Edwin Markham Ephemera collection II
Date Published: 1892 to 1943
Binding: No binding & soft cover
A collection of 147 mostly unique ephemera items dating from 1892 to 1943, specifically approximately 70 leaflets and chapbooks, approximately 50 letters, 11 broadsides, 11 photos, 3 manuscripts/typescripts, 1 scrapbook, and 1 book.
Edwin Markham (né Charles Edward Anson Markham, (1852-1940) was an American poet, Poet Laureate of Oregon, best remembered for his poems, “Lincoln, the Man of the People” (read by Markham at the dedication of the Lincoln Memorial in 1922) and “The Man with the Hoe” (inspired by Jean-François Millet’s painting).
Florence Hamilton (née Danforth, 1873-1968) was the lecture manager and secretary to Edwin Markham from 1920 until he suffered a debilitating stroke in 1936. After Markham's death, she made a donation of his manuscripts to the Library of Congress. Hamilton published several volumes of her own poetry, lectured on poetry herself, and was an active member of several organizations for poets.
Lincoln & Other Poems. New York: McClure, Phillip & Co., 1901. Not bound or sewn, 9 gatherings of the book.
The Man with the Hoe: Written after Seeing Millet's World-famous Painting [and] Henry Pennington Toler, Man, - with Life Eternal Written After Seeing Truth in Christian Science. [New York: New Harlem Pub. Co., 1903]. Red wrappers, sewn 7 leaves with stub of eighth leaf. Only 4 copies recorded.
“Virgilia”. The love poem extracted from the Cosmopolitan for August 1905 (pp. 361-4) and bound in stiff paper covers tied with a pink ribbon, with the title written stylistically in red and pink on the front cover. Enclosed is a sepia reproduction of the painting, “Mother of Rembrandt”.
The Bolted Door. [New York: 19 December 1911 or later]. Wrapper held together with a red cord, printed in black type, 4 leaves, text on 4 pp. Slight split at the top, lacking the flap of the back wrapper. A poem written on behalf of the poor children of New York City for the occasion of Frederick Townsend Martin’s Society Entertainment held at the Plaza Hotel in aid of the Christmas fund. Photo of Markham on verso of the front wrapper. Signed presentation copy for Genevieve Farnell-Bond. No. 63 of an edition of 350 copies. No copy recorded by WorldCat.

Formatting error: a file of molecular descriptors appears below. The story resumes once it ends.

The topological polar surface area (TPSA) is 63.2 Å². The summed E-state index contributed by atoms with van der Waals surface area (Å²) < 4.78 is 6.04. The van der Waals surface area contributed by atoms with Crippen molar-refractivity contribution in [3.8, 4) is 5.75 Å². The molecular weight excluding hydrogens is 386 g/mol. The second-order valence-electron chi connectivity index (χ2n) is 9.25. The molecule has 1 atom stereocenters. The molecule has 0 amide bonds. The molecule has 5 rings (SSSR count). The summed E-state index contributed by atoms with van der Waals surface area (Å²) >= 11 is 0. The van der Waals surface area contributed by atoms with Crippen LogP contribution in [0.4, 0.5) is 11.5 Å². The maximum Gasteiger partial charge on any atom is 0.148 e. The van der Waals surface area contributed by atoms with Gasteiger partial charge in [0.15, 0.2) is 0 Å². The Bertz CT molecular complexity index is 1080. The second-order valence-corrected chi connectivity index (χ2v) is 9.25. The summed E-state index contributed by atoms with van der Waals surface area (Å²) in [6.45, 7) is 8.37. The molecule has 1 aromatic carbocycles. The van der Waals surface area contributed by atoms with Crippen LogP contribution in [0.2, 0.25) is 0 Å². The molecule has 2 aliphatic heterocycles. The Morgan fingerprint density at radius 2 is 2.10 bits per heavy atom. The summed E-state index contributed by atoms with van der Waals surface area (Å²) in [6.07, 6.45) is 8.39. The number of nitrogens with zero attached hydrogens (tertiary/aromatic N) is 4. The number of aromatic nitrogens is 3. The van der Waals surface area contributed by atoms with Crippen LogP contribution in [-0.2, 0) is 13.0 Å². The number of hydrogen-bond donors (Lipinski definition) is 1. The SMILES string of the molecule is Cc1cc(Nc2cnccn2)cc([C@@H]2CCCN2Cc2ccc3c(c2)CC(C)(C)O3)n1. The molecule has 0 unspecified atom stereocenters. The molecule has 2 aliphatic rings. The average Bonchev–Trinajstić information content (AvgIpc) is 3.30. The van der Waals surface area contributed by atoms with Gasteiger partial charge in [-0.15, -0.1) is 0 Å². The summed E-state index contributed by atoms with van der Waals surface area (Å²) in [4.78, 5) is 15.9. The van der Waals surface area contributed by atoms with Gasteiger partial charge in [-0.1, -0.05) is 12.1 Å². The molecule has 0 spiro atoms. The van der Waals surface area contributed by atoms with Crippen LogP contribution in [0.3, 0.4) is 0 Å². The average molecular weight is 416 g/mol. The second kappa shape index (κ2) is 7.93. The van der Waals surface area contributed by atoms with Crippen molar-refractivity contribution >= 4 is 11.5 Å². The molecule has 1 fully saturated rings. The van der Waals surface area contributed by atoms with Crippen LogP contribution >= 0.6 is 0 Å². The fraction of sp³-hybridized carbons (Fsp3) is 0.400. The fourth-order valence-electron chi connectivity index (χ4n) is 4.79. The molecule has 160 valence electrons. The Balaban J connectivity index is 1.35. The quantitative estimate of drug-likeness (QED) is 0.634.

Broadside advertising the publication of California the Wonderful , several tears and a couple of small pieces missing, folds.
A Song of Victory. A Carol at the End of the World War. At end of text: Copyright, 1919, by the McClure Newspaper Syndicate. Broadside within an ornamental border. 56 × 21 cm. Signed at the top: “Edwin Markham | Staten Island, N.Y. Dec. 1919.” Folds and tiny tears at the folds. Only 4 copies recorded by WorldCat.
“Outwitted” and “The Divine Strategy”, ms. for Rollin and Genevieve Bond, Staten Island, 1 p., December 1919. 2 short poems that express Markham’s Universalist beliefs in love that is big enough to include everyone.
The Rise of Reason. [192?]. Small broadside, 21 × 12 cm. Signed. Pinholes at the top and bottom. Not recorded.
2 signed broadside poems, The Man with the Hoe (copyright 1899, 1924; typed correction on one line) and Lincoln, the Man of the People (copyright 1900, 1919; one word hand corrected), presentation copies to George Julian Houtaine, friend and neighbor of Markham, September 1928, both under glass and within a wooden frame (framed at the Goodspeed’s Book Shop, Inc. 9 September 1976). 48 × 46 cm frame exterior. This is “the revised version” of the Lincoln broadside. At the top before the poem: “This revised version was chosen out of two-hundred-fifty Lincoln poems by the committee headed by Chief Justice Taft, to be read at the dedication of the great Lincoln Memorial erected by the government in Washington, D.C., in 1922. There were one-hundred thousand listeners on the ground and two-million over the radio. President Harding delivered the address.”
Lincoln, the Man of the People. Copyright 1900, 1919. Circa or after 1922. 5 copies, dog-eared, slight tears. Broadside 36 × 22 cm. This differs from the revised version. At the top of the broadside: “This is the prize poem on Lincoln; for in 1922, when the American Government had completed the Lincoln Memorial Building at Washington, D.C… The president delivered the oration: the author read the poem.”
Edwin Markham on Swedenborg and Other Papers. [Boston: 1925?]. 48 pp. Wrappers, wire-stitched. Cover title. Contains Markham’s “Swedenborg” (essay) and “Swedenborg” (poem dated 28 June 1924), Rev. William L. Worcester’s “The Bible, the Revelation of the New Age”, and Rev. John Goddard’s “Jesus Christ, the Lord of the New Age”. Reprinted from The New-Church Review (issues of January and April, 1925). Only a few copies recorded.
Leaflet, “The International Longfellow Society Presents Edwin Markham Poet Laureate of America”, 21, 23 February 1926, issued by the First Congregational Church, Washington, DC. 2 copies.
ALS addressed “My dear child”, 15 March 1926, West New Brighton, N.Y., sends “a blessing for your kindness while I tarried in Washington”
Card addressed to Genevieve Bond from The American Mercury noting that Markham’s “The Ballad of the Gallows-Bird” will be published in the August 1926 issue of the magazine.